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Natural gas 101: What you need to know (Part 1)

Part 2 of this series goes in-depth on the key differences between compressed natural gas and liquefied natural gas and what’s right for your fleet. Click here to see it. Part 3 examines how natural gas-powered trucks can change a fleet’s maintenance and shop routines. Click here to see it.

\Freightliner partnered with Cummins Westport to offer the ISX12 G heavy-duty natural gas engine in the Cascadia 113 Day Cab.

Freightliner partnered with Cummins Westport to offer the ISX12 G heavy-duty natural gas engine in the Cascadia 113 Day Cab.

By now, most fleets have heard the arguments for – and against – natural gas as a fuel option. While there are operational shortcomings with natural gas – range limitations, weight and fuel tank configurations being the primary issues – the industry as a whole seems to have decided that the advantages of using natural gas outweigh any problems.

The United States has the largest natural gas reserves in the world, making the fuel cheaper for North American operators as well as a more secure energy source given today’s geopolitical realities. Even better, natural gas has been used in industrial and automotive applications for decades. It’s a proven technology and one that industry leader Westport Innovations feels soon will find its way into a wide variety of transportation niches – including marine and rail applications.

That’s the good news. The bad news is that switching to natural gas requires some homework and evaluation, infrastructure changes – both on a fleet and national level – and maintenance and operational adjustments. However, progressive heavy-duty fleets already are proving every day that these adjustments aren’t earth-shattering – and that once drivers, managers and technicians have adjusted to them, they’re finding natural gas to be a good fit for their bottom lines. 

A Canadian case study

Take the case of Abbotsville, British Columbia-based Vedder Transport. Three years ago, Vedder president Fred Zweep began to research natural gas as a fuel for his fleet of Peterbilt 386 tractors, which work in localized dairy hauling as well as tough severe-service trips into the Cascade Mountains.  Zweep knew natural gas could save his fleet money in fuel costs, and he also knew that his West Coast customer base would applaud a move to a clean “green” fuel.

Volvo Trucks North America says that as the natural gas movement in trucking grows, some weight and length waivers will be granted for fleets willing to invest in natural gas trucks such as its VNM daycab.

Volvo Trucks North America says that as the natural gas movement in trucking grows, some weight and length waivers will be granted for fleets willing to invest in natural gas trucks such as its VNM daycab.

What he didn’t know was if he could configure a dairy truck – already limited by specific turn radius requirements and less frame rail space for natural gas fuel tanks – or if the range and power limitations of natural gas would work on harsh mountain roads with ice and steep grades. Moreover, how would his drivers and technicians respond to a new fuel?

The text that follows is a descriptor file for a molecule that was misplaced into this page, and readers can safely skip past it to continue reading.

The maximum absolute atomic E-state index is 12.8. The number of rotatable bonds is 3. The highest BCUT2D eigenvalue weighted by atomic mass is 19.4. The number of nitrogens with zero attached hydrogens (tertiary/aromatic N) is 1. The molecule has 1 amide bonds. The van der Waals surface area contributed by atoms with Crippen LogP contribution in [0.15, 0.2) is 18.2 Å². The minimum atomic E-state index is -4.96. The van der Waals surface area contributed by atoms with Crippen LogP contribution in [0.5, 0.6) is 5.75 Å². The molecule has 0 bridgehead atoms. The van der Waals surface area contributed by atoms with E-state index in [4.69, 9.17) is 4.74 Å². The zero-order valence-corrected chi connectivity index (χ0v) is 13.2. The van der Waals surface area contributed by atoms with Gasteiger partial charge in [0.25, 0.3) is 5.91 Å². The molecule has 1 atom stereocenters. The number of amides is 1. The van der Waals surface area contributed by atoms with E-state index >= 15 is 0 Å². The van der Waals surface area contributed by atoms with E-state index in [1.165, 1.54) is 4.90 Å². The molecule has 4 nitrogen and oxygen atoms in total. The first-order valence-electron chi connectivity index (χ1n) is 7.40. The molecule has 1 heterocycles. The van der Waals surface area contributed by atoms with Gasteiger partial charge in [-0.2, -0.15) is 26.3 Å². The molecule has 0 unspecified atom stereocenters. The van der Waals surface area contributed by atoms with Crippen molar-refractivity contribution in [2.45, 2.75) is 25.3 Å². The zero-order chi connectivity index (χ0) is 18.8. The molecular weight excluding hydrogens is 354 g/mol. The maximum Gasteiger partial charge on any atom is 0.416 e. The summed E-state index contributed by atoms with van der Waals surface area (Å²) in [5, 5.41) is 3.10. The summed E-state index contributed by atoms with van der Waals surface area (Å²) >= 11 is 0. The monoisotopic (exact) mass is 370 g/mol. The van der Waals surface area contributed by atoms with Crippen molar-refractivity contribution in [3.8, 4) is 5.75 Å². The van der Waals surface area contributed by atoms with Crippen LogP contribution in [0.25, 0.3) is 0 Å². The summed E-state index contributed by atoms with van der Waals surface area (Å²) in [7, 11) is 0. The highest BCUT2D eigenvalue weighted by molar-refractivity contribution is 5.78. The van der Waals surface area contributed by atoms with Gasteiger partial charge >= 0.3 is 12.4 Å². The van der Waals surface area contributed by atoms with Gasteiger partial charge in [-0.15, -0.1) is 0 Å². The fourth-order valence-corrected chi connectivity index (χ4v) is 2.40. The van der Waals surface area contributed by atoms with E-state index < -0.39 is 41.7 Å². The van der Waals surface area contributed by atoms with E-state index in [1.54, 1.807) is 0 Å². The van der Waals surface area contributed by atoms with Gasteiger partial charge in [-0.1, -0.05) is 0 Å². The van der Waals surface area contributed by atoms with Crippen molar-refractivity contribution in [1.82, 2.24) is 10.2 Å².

Zweep decided to find out and launched an intensive natural gas research and evaluation plan. He learned about different engines and fuel types, as well as the importance of preventing fuel venting – which he says is akin to literally allowing money to evaporate into thin air. Zweep’s research effort was so thorough that at one point, he hired his local towing company to follow one of his first natural gas trucks with a wrecker until it ran completely out of fuel – just so he’d have a real-world example of how far the truck could go to alleviate driver range anxiety.

Today, Zweep says, “I don’t even think about my fleet as a ‘natural gas fleet.’ This is all mainstream to me now.” Vedder currently runs about 50 trucks on natural gas and fleetwide has accumulated more than 3 million miles fueled by natural gas – with a couple of broken injector tips being the only major maintenance issues.

The dairy trucks proved to be so quiet that in their first runs with the new fuel, Vedder received calls from farmers complaining that the trucks had missed their early-morning pickups because they were used to hearing diesel engines coming onto their farms in the predawn hours. Also, the selection of the proper engine for the job – in this case, a Westport HD pilot-injected engine – proved to Zweep that natural gas could work well in a severe-service haul.

Zweep learned several important lessons from his research – chief among them that compressed natural gas (CNG) and liquefied natural gas (LNG) both have “good and evil” aspects to them. Making sure to adopt the right technology is crucial to a fleet’s success with natural gas, he says.

“You’ll need good dealer support, or you will struggle if you don’t,” Zweep says. “A good relationship with your fuel supplier is vital. Understand going in that you’re going to have challenges. But you have challenges with diesel as a fuel, too. We’re just used to dealing with them on a daily basis.”

See Parts 2 and 3 later this week.

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